Join us, Wednesday November 14th 2018, 6:00pm – 8:00pm at the Gaylord Building for our Dinner Lecture Series: World War II on the Great Lakes!
The Great Lakes of North America were far from the battlefields of World War II but the factories, training camps, and shipyards of the region were crucial to victory over the forces of fascism. This illustrated lecture will tell the story how Chicago and the lakes region were the “Arsenal of Democracy and reflect on the legacy left from that historic era.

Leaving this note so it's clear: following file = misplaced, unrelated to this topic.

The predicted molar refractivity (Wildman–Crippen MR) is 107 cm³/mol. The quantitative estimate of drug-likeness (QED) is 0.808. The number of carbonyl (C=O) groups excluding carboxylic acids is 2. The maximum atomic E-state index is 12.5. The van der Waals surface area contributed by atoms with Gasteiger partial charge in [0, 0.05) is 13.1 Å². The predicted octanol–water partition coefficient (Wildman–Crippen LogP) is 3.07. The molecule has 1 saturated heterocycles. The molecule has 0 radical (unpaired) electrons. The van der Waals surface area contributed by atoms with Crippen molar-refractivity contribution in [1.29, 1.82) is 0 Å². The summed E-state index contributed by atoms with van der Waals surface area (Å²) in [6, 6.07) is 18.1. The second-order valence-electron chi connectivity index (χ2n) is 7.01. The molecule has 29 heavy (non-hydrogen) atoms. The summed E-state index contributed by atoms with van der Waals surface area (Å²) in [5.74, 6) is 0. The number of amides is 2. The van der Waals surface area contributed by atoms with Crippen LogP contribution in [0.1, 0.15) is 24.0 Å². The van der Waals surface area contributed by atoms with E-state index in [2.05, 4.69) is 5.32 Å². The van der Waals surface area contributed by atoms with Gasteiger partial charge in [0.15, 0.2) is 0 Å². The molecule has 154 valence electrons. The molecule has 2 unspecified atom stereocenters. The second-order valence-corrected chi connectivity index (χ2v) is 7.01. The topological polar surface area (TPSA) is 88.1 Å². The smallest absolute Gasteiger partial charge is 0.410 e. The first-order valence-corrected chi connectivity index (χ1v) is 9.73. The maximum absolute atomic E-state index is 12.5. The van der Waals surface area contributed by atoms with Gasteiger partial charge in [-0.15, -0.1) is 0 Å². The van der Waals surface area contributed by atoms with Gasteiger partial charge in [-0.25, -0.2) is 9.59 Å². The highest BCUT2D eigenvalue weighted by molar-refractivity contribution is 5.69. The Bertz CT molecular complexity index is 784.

Theodore J. Karamanski, Ph.D a professor of history at Loyola University Chicago, where he founded and directs the Public History Program. He is the author of seven books, including Rally ’Round the Flag: Chicago and the Civil War, Schooner Passage: Sailing Ships and the Lake Michigan Frontier, and most recently Blackbird’s Song: Andrew J. Blackbird and the Odawa People. In addition to his work at Loyola, Ted has served as a heritage consultant to the National Park Service on numerous occasions in Alaska and across the Midwest region as well as National Geographic, The History Channel, and the Travel Channel. He was an adviser for the creation of the Illinois and Michigan Canal National Heritage Corridor and for the recently proposed St. Croix River National Heritage Area. His public history work has focused on Great Lakes region cultural resource management, environmental history and American Indian rights.